Is that fair?

Not if you are someone (a reader of MoneyWeek, say) who has thriftily accumulated wealth over decades out of taxed income in order to avoid relying on the state in old age. Nor, say, if you are asset-rich, but retired or approaching retirement with a relatively low income. And there’s a particular unfairness when it comes to pensions. A wealth tax that included pension schemes, as proposed, would be doubly unfair to those of us with defined-contribution (DC) pensions, compared with those fortunate souls (overwhelmingly in the public sector) who have defined-benefit (DB) schemes. That is because, under the current tax rules governing lifetime allowances on pensions, the government assumes the value of a DB pension scheme is only 20 times the annual income paid out. So a £10,000 DB pension is valued for tax purposes at £200,000. In practice, however, a private sector DC pension would need to be far in excess of that to generate the same annual income (and potentially up to £1m depending on assumptions about annuity rates, inflation, and joint life requirements). In other words, a wealth tax on pensions would end up being wildly discriminatory against (overwhelmingly) private-sector workers.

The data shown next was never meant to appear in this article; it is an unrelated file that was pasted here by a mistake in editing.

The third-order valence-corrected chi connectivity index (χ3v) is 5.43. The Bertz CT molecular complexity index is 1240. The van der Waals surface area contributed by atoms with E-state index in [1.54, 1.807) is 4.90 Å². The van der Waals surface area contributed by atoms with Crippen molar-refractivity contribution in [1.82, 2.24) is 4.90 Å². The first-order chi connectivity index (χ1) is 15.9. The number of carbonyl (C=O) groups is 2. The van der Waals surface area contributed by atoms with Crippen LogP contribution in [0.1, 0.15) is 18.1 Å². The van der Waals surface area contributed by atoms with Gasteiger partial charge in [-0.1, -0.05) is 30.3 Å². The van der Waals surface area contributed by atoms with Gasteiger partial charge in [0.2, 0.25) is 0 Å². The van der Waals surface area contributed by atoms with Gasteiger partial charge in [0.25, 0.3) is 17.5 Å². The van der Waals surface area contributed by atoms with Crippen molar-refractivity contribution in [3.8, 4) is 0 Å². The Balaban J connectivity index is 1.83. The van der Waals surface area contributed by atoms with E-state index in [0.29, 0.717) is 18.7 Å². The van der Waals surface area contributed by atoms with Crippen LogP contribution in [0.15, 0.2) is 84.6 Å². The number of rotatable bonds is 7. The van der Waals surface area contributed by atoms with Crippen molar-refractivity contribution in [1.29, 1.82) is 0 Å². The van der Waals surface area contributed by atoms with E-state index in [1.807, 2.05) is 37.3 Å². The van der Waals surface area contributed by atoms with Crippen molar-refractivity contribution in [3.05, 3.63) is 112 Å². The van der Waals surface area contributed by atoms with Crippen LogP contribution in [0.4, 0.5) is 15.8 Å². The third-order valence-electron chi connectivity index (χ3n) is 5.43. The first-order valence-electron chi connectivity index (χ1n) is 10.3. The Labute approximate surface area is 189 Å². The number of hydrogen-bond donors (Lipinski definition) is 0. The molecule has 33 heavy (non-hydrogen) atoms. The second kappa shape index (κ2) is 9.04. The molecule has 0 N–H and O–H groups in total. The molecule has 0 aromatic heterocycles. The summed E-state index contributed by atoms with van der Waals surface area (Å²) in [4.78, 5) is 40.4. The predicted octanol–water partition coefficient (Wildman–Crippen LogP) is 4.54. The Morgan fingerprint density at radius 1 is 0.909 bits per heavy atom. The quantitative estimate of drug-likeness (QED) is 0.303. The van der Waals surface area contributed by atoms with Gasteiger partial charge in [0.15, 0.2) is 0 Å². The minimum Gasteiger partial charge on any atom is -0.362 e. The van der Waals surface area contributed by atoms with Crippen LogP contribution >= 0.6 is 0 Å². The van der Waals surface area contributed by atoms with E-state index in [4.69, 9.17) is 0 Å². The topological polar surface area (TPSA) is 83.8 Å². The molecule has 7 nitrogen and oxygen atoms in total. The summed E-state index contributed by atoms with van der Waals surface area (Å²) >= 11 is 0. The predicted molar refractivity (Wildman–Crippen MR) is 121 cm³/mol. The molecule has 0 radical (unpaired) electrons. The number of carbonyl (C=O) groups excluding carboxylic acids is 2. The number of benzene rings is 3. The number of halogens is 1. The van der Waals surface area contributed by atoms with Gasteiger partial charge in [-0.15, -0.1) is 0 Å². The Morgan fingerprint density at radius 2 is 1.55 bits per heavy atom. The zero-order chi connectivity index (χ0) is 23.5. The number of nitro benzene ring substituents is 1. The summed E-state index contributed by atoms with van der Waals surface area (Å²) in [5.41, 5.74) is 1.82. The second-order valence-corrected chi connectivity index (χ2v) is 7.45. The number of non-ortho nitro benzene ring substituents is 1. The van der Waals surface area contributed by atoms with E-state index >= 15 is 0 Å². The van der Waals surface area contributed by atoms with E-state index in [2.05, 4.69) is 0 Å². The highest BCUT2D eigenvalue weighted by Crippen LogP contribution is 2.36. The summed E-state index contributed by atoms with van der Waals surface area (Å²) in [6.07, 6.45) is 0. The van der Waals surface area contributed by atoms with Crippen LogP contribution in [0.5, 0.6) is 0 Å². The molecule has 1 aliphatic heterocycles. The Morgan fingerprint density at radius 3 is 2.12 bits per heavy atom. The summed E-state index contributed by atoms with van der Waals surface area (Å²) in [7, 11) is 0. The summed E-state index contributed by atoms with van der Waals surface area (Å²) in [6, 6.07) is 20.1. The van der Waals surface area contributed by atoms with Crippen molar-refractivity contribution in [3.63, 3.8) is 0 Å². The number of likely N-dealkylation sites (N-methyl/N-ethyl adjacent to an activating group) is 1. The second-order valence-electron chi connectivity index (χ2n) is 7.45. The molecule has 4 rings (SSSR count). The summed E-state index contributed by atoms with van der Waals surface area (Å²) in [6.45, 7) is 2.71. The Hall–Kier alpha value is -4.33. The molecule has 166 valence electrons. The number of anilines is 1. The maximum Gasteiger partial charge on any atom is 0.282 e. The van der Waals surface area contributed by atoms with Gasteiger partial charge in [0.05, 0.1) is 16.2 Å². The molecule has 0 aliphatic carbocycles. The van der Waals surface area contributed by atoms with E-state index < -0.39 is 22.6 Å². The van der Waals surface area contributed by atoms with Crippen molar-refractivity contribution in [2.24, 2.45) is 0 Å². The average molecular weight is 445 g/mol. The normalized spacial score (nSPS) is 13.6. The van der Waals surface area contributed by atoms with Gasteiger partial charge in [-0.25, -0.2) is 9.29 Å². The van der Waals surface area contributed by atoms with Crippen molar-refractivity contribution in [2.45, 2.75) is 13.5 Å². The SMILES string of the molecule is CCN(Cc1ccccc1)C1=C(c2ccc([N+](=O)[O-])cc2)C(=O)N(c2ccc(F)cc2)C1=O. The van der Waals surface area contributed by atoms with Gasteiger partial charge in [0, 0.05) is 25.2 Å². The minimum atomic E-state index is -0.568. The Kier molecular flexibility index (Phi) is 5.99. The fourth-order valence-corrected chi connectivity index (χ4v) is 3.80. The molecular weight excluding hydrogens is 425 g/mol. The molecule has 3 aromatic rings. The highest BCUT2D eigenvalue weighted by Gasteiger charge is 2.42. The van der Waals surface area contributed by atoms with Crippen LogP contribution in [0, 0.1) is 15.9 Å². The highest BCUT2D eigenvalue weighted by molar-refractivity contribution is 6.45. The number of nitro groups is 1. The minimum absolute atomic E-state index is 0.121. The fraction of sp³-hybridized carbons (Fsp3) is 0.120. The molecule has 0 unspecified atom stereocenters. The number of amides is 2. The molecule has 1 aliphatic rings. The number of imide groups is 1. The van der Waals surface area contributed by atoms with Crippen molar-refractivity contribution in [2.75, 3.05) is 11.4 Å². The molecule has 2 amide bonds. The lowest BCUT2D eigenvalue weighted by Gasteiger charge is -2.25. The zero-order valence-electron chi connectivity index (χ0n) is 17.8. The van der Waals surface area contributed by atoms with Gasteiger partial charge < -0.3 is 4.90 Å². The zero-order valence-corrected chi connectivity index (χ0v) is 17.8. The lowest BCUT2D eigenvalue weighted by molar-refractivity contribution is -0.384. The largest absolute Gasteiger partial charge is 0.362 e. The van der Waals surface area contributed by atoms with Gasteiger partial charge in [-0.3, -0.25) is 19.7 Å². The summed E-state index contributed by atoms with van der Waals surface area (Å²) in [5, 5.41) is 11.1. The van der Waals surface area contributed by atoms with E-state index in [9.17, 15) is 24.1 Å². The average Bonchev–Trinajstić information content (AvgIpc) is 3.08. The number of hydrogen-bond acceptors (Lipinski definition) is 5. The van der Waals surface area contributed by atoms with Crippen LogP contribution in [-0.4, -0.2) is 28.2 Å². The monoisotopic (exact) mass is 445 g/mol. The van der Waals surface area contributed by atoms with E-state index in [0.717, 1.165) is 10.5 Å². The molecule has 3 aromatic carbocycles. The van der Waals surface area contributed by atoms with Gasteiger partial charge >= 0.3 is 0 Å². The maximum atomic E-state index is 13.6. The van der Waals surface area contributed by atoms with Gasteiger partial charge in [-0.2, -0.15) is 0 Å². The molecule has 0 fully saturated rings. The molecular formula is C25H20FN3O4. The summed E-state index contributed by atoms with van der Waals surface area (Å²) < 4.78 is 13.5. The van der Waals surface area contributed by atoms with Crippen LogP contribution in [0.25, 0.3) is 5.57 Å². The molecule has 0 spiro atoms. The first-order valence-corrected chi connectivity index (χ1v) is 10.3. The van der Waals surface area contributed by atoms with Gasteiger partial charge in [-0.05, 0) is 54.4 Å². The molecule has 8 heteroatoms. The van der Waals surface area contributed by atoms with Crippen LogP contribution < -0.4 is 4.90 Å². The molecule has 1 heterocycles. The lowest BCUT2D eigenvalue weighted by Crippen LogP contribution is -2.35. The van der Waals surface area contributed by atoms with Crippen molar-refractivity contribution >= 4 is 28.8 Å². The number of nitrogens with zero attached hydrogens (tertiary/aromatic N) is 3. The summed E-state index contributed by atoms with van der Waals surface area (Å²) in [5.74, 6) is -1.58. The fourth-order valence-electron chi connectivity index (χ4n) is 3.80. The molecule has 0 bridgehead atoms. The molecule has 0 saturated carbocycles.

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Do wealth taxes work?

With all taxes, there’s a trade-off between revenues raised and entrepreneurial incentives blunted – or simply rich people leaving the country – at a cost to future overall growth. And the experience of almost all countries to have tried a wealth tax is that they prove counterproductive. Wealth taxes tend to encourage capital flight and discourage investment, and throw up distorting effects. For example, since debt is deductible, they tend to encourage the rich to borrow to invest in exempted asset classes (farmland or woodland, say), thus both shrinking the tax base and distorting the economy. For all these reasons, they are far less popular than they once were. Sweden abolished its wealth tax after nearly a century in 2007; France got rid of its version two years ago. However, four European countries still have versions of a wealth tax, namely Norway, Spain, Switzerland and Belgium.

Will it happen here?